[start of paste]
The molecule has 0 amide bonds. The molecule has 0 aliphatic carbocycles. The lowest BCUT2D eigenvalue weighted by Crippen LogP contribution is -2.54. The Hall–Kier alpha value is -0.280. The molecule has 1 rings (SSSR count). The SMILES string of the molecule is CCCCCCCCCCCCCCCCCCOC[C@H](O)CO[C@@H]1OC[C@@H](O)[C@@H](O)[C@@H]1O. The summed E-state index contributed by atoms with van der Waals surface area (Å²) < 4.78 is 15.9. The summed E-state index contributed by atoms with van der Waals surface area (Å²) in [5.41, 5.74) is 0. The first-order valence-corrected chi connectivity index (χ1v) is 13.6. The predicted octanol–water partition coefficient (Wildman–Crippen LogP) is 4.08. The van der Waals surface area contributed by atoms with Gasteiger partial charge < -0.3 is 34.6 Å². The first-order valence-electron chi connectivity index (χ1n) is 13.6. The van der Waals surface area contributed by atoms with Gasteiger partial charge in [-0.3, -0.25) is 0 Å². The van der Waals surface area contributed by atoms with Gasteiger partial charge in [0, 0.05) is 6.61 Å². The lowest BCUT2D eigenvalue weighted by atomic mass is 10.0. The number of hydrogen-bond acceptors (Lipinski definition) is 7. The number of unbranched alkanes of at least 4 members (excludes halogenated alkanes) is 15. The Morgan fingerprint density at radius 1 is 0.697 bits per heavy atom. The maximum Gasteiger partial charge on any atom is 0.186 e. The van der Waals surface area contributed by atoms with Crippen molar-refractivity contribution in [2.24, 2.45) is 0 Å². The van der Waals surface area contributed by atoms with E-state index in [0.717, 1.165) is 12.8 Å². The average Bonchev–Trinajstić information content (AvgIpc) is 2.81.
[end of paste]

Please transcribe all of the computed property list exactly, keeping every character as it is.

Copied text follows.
The molecule has 0 amide bonds. The molecule has 0 aliphatic carbocycles. The lowest BCUT2D eigenvalue weighted by Crippen LogP contribution is -2.54. The Hall–Kier alpha value is -0.280. The molecule has 1 rings (SSSR count). The SMILES string of the molecule is CCCCCCCCCCCCCCCCCCOC[C@H](O)CO[C@@H]1OC[C@@H](O)[C@@H](O)[C@@H]1O. The summed E-state index contributed by atoms with van der Waals surface area (Å²) < 4.78 is 15.9. The summed E-state index contributed by atoms with van der Waals surface area (Å²) in [5.41, 5.74) is 0. The first-order valence-corrected chi connectivity index (χ1v) is 13.6. The predicted octanol–water partition coefficient (Wildman–Crippen LogP) is 4.08. The van der Waals surface area contributed by atoms with Gasteiger partial charge < -0.3 is 34.6 Å². The first-order valence-electron chi connectivity index (χ1n) is 13.6. The van der Waals surface area contributed by atoms with Gasteiger partial charge in [-0.3, -0.25) is 0 Å². The van der Waals surface area contributed by atoms with Gasteiger partial charge in [0, 0.05) is 6.61 Å². The lowest BCUT2D eigenvalue weighted by atomic mass is 10.0. The number of hydrogen-bond acceptors (Lipinski definition) is 7. The number of unbranched alkanes of at least 4 members (excludes halogenated alkanes) is 15. The Morgan fingerprint density at radius 1 is 0.697 bits per heavy atom. The maximum Gasteiger partial charge on any atom is 0.186 e. The van der Waals surface area contributed by atoms with Crippen molar-refractivity contribution in [2.24, 2.45) is 0 Å². The van der Waals surface area contributed by atoms with E-state index in [0.717, 1.165) is 12.8 Å². The average Bonchev–Trinajstić information content (AvgIpc) is 2.81.